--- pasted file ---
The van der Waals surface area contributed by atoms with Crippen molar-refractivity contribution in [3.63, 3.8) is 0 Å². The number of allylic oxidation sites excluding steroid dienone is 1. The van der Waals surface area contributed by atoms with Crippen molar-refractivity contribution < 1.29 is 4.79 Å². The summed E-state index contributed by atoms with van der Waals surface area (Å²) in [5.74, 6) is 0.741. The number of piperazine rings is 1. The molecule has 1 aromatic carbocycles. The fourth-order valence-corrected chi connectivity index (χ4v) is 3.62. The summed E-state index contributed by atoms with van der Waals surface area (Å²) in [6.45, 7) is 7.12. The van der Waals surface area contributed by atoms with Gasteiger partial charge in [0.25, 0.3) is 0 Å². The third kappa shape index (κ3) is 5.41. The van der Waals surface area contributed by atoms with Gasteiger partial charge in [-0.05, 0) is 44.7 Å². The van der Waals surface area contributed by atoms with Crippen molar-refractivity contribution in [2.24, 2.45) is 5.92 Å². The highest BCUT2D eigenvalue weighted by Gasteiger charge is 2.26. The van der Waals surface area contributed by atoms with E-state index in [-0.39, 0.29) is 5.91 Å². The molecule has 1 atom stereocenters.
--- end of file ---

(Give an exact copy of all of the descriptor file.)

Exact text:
The van der Waals surface area contributed by atoms with Crippen molar-refractivity contribution in [3.63, 3.8) is 0 Å². The number of allylic oxidation sites excluding steroid dienone is 1. The van der Waals surface area contributed by atoms with Crippen molar-refractivity contribution < 1.29 is 4.79 Å². The summed E-state index contributed by atoms with van der Waals surface area (Å²) in [5.74, 6) is 0.741. The number of piperazine rings is 1. The molecule has 1 aromatic carbocycles. The fourth-order valence-corrected chi connectivity index (χ4v) is 3.62. The summed E-state index contributed by atoms with van der Waals surface area (Å²) in [6.45, 7) is 7.12. The van der Waals surface area contributed by atoms with Gasteiger partial charge in [0.25, 0.3) is 0 Å². The third kappa shape index (κ3) is 5.41. The van der Waals surface area contributed by atoms with Gasteiger partial charge in [-0.05, 0) is 44.7 Å². The van der Waals surface area contributed by atoms with Crippen molar-refractivity contribution in [2.24, 2.45) is 5.92 Å². The highest BCUT2D eigenvalue weighted by Gasteiger charge is 2.26. The van der Waals surface area contributed by atoms with E-state index in [-0.39, 0.29) is 5.91 Å². The molecule has 1 atom stereocenters.